BAGHDAD, Iraq (CNN) -- Protesters across Iraq Tuesday urged government authorities to free the TV correspondent who threw his shoes at President Bush.
TV reporter Muntadhar al-Zaidi, shown in a file photo, was jailed after throwing his shoes at President Bush.
Hundreds of students at Diyala University in Baquba carried banners demanding the release of Muntadhar al-Zaidi -- described by demonstrators as an "honorable Iraqi."
Smaller protests emerged in the Anbar province city of Falluja and in two Baghdad locations -- Baghdad University in the northern part of the city and western Baghdad's Ameriya district. In those events, students also took to the streets.
Al-Zaidi threw his shoes at Bush while Bush and Prime Minister Nuri al-Maliki were holding a Sunday news conference after the president's surprise visit to Baghdad. The journalist was dragged to the ground, hustled out of the room and arrested.
Shouting as he was dragged to the floor, the reporter called his shoe-throwing -- a traditional insult in Arab culture -- a "farewell kiss" to a "dog" who launched the 2003 invasion of Iraq. Watch Muntadhar al-Zaidi throw his shoes at Bush »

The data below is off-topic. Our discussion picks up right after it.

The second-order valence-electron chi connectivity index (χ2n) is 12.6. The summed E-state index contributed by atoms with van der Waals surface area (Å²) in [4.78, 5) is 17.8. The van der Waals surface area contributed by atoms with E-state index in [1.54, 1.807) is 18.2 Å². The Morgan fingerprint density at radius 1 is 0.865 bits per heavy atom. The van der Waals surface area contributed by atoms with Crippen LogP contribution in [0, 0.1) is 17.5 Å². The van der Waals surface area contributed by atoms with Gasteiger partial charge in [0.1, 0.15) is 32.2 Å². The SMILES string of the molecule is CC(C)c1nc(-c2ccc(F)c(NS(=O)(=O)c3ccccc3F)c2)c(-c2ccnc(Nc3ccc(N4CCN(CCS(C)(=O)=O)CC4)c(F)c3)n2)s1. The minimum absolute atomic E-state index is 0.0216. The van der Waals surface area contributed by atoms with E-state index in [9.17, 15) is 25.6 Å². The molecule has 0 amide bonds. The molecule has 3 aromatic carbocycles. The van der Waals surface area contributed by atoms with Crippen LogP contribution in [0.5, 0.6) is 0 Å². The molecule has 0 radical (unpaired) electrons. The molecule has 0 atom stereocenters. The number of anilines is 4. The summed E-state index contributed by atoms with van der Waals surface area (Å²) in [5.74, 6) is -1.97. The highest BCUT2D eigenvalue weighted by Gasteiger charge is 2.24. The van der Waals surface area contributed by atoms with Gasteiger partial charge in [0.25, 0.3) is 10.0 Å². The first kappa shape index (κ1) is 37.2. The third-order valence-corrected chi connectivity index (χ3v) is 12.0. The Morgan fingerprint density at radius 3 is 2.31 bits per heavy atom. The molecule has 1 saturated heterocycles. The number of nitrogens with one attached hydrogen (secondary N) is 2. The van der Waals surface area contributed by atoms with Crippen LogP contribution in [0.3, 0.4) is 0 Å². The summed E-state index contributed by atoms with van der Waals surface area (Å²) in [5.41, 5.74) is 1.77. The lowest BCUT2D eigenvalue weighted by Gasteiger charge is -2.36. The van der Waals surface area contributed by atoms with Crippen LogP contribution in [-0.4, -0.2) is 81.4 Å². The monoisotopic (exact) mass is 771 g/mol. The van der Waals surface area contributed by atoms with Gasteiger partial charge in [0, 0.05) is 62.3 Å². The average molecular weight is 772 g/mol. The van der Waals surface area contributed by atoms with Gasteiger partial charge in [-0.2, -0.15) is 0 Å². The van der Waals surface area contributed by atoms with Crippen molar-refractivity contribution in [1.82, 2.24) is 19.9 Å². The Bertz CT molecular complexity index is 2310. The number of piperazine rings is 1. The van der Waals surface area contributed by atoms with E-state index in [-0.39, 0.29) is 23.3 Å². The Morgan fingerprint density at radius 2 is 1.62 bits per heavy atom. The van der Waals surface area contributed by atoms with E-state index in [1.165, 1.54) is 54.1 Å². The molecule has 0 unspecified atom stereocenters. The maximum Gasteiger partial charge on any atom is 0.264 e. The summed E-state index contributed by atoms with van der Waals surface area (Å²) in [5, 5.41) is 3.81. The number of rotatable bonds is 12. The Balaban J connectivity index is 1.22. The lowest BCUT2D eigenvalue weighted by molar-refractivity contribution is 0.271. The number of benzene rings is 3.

Dhirgham al-Zaidi, the shoe-thrower's brother, said the journalist hated the "material American occupation" and Iranian influence in Iraq.
Asked about the incident by CNN's Candy Crowley, Bush said, "I didn't have much time to reflect on anything. I was ducking and dodging."
He said the journalist was "looking for notoriety" and that authorities shouldn't overreact in their treatment of him.
TV networks across the world continue to air the shoe-throwing scene, which has touched a nerve in the Arab world, where there has been an outpouring of support for al-Zaidi -- a correspondent for the Egyptian-based Al-Baghdadia TV.
The network, which has been airing rolling live coverage about the incident, is urging his release and has invited guests who support him into its studio. Watch Arab reaction to the incident »
Its crawls include messages of support from Iraqis and foreigners. Iraqis have been receiving short text messages of support on their cell phones, and some of the notes are short poems.
Al-Baghdadia reported Tuesday al-Zaidi called one of his brothers and said he was in the custody of judicial authorities and will appear Wednesday in Baghdad's Central Criminal Court. He asked his defense team to meet him there, the network said.
Web sites and Facebook pages devoted to al-Zaidi have also been posted.